A Kite that SoarsJuly 25, 2016 at 11:06 am | Posted in Uncategorized | Leave a comment
Tags: 2 Samuel 22, Bible poetry, David, King David, King James Version, renaissance
Although David lived many centuries before the historical period known as the “Renaissance,” he was in many ways a quintessential “Renaissance man.” A valiant warrior, a wise king, a diplomat, statesman, and visionary, he was also a skilled musician, worship leader, and poet.
The Holy Spirit inspired the Biblical writers to faithfully record the historical narrative of much of David’s life in I and II Samuel, while at the same time inspiring David himself to pen beautiful poetry describing the person and work of the Lord God. Sometimes these literary genres intersected in wonderful ways, making the Holy Scriptures come alive for readers centuries later.
II Samuel 22 is a good example:
And David spake unto the Lord the words of this song in the day that the Lord had delivered him out of the hand of all his enemies, and out of the hand of Saul: And he said, The Lord is my rock, and my fortress, and my deliverer; The God of my rock; in him will I trust: he is my shield, and the horn of my salvation, my high tower, and my refuge, my saviour; thou savest me from violence. I will call on the Lord, who is worthy to be praised: so shall I be saved from mine enemies. When the waves of death compassed me, the floods of ungodly men made me afraid; The sorrows of hell compassed me about; the snares of death prevented me; In my distress I called upon the Lord, and cried to my God: and he did hear my voice out of his temple, and my cry did enter into his ears. Then the earth shook and trembled; the foundations of heaven moved and shook, because he was wroth. There went up a smoke out of his nostrils, and fire out of his mouth devoured: coals were kindled by it. He bowed the heavens also, and came down; and darkness was under his feet. And he rode upon a cherub, and did fly: and he was seen upon the wings of the wind.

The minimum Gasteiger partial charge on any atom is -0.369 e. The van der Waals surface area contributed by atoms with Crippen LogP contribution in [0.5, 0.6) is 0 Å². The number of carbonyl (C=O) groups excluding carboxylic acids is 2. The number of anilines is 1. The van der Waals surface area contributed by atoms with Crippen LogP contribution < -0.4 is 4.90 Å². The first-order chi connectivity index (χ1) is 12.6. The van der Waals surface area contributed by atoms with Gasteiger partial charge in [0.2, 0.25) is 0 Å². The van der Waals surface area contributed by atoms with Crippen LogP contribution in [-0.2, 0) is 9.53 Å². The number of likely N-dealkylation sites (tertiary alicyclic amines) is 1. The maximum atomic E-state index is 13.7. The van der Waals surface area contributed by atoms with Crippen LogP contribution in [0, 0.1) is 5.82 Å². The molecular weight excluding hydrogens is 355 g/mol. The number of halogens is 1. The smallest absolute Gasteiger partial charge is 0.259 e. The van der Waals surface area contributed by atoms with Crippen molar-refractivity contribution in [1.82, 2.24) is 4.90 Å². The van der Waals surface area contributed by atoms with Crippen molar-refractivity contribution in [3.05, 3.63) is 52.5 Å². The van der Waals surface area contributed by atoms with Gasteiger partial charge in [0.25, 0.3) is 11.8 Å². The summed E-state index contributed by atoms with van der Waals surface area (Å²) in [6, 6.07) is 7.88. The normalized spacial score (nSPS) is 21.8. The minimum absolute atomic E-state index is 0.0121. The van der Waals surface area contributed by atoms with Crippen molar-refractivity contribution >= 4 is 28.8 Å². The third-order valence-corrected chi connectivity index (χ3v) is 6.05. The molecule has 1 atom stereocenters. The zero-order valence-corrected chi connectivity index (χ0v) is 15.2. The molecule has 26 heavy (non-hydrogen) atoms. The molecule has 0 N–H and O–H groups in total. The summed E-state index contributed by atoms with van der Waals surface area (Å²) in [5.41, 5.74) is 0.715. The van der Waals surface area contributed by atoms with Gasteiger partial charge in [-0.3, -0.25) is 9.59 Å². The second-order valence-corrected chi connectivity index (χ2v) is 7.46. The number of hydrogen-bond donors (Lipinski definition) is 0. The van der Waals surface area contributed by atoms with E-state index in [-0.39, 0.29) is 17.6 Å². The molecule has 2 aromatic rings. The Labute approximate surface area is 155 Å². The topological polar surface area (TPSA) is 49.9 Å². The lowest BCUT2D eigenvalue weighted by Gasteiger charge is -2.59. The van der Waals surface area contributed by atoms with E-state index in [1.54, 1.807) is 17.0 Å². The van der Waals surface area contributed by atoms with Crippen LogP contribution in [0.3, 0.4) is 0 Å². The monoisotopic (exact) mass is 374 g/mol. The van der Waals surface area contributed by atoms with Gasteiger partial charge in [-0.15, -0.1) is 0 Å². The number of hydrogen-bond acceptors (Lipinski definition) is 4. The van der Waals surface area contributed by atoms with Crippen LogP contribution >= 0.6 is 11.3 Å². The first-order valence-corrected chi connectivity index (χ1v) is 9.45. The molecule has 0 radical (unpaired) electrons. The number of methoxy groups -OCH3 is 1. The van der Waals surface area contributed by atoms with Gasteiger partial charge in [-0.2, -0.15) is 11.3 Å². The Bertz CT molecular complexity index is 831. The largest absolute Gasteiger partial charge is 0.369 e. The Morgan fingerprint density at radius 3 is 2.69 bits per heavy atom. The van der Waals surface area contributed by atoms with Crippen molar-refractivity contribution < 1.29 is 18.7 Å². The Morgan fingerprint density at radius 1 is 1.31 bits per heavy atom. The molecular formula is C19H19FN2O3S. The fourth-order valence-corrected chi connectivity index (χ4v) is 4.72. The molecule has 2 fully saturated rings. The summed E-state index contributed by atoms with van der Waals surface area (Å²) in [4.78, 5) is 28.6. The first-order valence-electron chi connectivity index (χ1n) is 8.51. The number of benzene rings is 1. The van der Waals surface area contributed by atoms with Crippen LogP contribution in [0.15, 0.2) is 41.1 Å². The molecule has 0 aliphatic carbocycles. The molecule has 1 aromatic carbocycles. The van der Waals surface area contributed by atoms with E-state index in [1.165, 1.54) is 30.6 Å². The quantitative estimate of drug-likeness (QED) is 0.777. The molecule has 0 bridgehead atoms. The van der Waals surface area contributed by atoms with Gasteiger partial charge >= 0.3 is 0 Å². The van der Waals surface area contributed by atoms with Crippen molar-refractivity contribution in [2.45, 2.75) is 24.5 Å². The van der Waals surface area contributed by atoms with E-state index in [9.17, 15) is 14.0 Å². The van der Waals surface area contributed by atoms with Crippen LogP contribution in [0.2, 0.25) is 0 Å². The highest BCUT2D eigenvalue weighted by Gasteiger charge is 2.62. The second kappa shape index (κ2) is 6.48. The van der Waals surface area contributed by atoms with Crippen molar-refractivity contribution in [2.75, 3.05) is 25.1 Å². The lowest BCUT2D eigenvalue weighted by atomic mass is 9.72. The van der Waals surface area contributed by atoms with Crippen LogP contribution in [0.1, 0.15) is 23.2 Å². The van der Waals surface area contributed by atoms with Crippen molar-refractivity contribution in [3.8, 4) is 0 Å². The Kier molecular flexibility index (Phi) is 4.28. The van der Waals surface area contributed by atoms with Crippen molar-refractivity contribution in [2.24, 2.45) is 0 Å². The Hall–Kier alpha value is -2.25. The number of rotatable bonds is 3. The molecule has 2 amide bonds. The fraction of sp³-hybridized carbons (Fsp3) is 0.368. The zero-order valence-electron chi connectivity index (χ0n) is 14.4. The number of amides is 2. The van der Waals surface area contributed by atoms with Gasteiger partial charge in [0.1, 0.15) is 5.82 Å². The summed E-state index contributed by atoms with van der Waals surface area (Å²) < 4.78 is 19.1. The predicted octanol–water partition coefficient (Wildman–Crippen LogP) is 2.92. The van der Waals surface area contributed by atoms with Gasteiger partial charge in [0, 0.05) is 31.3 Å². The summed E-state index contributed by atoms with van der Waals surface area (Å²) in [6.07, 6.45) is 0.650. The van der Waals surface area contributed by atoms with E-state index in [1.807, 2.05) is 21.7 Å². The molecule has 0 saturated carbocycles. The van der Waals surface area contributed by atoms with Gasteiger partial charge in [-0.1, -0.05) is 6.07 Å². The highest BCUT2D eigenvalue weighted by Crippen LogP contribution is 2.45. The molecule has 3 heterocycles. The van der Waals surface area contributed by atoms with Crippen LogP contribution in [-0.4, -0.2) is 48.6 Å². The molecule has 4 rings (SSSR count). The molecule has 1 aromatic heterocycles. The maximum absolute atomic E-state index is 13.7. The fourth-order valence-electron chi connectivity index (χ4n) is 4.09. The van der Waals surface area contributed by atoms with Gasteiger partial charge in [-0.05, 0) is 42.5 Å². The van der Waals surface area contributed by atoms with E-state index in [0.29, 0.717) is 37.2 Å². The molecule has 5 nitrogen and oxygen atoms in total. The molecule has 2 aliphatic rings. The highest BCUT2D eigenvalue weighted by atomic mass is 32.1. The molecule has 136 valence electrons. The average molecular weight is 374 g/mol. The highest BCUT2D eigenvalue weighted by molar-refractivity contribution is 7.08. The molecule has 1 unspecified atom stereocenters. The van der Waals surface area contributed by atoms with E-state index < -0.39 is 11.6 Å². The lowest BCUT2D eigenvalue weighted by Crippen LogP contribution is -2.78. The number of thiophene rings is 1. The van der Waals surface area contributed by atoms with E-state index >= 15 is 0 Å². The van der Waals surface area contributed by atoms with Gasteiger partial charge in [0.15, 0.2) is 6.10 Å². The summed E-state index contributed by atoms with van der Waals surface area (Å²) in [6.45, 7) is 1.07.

II Samuel 22:1-11
I find myself in an ever-shrinking minority in continuing to use, endorse, and recommend to others the King James Version of the Bible, but, in my opinion, it truly excels the other versions, especially in these poetic passages of Scripture. There are certain parts of the Bible which should make the reader’s heart soar like a kite in a high wind. To me, other versions may fit the definition of a kite, but they are like kites being dragged, bumping, along the ground. The King James Version, with it’s Shakespearean-era turns of phrases and memorable rhythms, is a kite that soars.